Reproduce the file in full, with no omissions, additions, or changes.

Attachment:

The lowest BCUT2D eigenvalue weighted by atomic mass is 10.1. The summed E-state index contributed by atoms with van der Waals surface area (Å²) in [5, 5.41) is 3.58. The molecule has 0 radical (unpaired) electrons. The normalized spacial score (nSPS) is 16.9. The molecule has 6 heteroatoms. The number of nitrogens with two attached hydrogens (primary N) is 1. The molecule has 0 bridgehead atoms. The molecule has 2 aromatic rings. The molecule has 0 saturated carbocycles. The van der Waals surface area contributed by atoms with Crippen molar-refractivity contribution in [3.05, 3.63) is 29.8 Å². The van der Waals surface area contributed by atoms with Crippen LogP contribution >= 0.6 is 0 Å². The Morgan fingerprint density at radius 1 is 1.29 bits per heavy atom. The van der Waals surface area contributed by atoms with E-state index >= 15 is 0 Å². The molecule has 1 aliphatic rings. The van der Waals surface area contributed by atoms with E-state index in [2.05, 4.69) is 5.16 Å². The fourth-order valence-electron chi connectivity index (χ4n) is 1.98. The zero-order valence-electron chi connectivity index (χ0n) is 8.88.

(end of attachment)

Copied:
The lowest BCUT2D eigenvalue weighted by atomic mass is 10.1. The summed E-state index contributed by atoms with van der Waals surface area (Å²) in [5, 5.41) is 3.58. The molecule has 0 radical (unpaired) electrons. The normalized spacial score (nSPS) is 16.9. The molecule has 6 heteroatoms. The number of nitrogens with two attached hydrogens (primary N) is 1. The molecule has 0 bridgehead atoms. The molecule has 2 aromatic rings. The molecule has 0 saturated carbocycles. The van der Waals surface area contributed by atoms with Crippen molar-refractivity contribution in [3.05, 3.63) is 29.8 Å². The van der Waals surface area contributed by atoms with Crippen LogP contribution >= 0.6 is 0 Å². The Morgan fingerprint density at radius 1 is 1.29 bits per heavy atom. The van der Waals surface area contributed by atoms with E-state index >= 15 is 0 Å². The molecule has 1 aliphatic rings. The van der Waals surface area contributed by atoms with E-state index in [2.05, 4.69) is 5.16 Å². The fourth-order valence-electron chi connectivity index (χ4n) is 1.98. The zero-order valence-electron chi connectivity index (χ0n) is 8.88.